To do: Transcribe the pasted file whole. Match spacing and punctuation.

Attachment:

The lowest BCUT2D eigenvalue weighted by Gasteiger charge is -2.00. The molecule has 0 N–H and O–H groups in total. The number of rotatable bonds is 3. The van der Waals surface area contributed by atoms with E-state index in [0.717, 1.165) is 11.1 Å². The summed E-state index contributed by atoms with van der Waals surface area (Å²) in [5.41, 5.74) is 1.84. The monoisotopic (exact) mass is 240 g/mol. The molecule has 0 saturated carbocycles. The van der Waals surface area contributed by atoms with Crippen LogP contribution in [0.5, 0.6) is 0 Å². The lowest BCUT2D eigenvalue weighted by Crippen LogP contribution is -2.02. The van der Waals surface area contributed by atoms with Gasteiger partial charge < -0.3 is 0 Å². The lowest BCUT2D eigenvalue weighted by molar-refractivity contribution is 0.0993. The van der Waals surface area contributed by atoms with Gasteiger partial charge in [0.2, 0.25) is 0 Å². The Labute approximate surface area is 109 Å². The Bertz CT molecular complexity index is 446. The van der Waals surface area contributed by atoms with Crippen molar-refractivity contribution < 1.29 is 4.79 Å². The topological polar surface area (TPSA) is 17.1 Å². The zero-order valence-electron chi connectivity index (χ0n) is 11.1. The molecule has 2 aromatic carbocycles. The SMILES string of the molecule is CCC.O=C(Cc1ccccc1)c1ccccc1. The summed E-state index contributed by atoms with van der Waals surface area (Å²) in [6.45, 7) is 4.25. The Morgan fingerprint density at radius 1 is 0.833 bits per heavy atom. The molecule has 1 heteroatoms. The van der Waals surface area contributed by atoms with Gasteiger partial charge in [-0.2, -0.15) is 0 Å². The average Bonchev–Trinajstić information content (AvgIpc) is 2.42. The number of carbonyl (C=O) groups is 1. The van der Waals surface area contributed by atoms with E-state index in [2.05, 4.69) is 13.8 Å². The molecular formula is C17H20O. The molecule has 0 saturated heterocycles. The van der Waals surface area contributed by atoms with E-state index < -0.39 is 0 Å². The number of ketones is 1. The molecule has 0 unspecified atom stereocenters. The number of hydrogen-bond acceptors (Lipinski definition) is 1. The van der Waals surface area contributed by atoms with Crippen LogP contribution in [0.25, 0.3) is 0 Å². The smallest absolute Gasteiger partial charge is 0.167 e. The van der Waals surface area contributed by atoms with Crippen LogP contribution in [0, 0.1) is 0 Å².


The lowest BCUT2D eigenvalue weighted by Gasteiger charge is -2.00. The molecule has 0 N–H and O–H groups in total. The number of rotatable bonds is 3. The van der Waals surface area contributed by atoms with E-state index in [0.717, 1.165) is 11.1 Å². The summed E-state index contributed by atoms with van der Waals surface area (Å²) in [5.41, 5.74) is 1.84. The monoisotopic (exact) mass is 240 g/mol. The molecule has 0 saturated carbocycles. The van der Waals surface area contributed by atoms with Crippen LogP contribution in [0.5, 0.6) is 0 Å². The lowest BCUT2D eigenvalue weighted by Crippen LogP contribution is -2.02. The van der Waals surface area contributed by atoms with Gasteiger partial charge < -0.3 is 0 Å². The lowest BCUT2D eigenvalue weighted by molar-refractivity contribution is 0.0993. The van der Waals surface area contributed by atoms with Gasteiger partial charge in [0.2, 0.25) is 0 Å². The Labute approximate surface area is 109 Å². The Bertz CT molecular complexity index is 446. The van der Waals surface area contributed by atoms with Crippen molar-refractivity contribution < 1.29 is 4.79 Å². The topological polar surface area (TPSA) is 17.1 Å². The zero-order valence-electron chi connectivity index (χ0n) is 11.1. The molecule has 2 aromatic carbocycles. The SMILES string of the molecule is CCC.O=C(Cc1ccccc1)c1ccccc1. The summed E-state index contributed by atoms with van der Waals surface area (Å²) in [6.45, 7) is 4.25. The Morgan fingerprint density at radius 1 is 0.833 bits per heavy atom. The molecule has 1 heteroatoms. The van der Waals surface area contributed by atoms with Gasteiger partial charge in [-0.2, -0.15) is 0 Å². The average Bonchev–Trinajstić information content (AvgIpc) is 2.42. The number of carbonyl (C=O) groups is 1. The van der Waals surface area contributed by atoms with E-state index in [2.05, 4.69) is 13.8 Å². The molecular formula is C17H20O. The molecule has 0 saturated heterocycles. The van der Waals surface area contributed by atoms with E-state index < -0.39 is 0 Å². The number of ketones is 1. The molecule has 0 unspecified atom stereocenters. The number of hydrogen-bond acceptors (Lipinski definition) is 1. The van der Waals surface area contributed by atoms with Crippen LogP contribution in [0.25, 0.3) is 0 Å². The smallest absolute Gasteiger partial charge is 0.167 e. The van der Waals surface area contributed by atoms with Crippen LogP contribution in [0, 0.1) is 0 Å².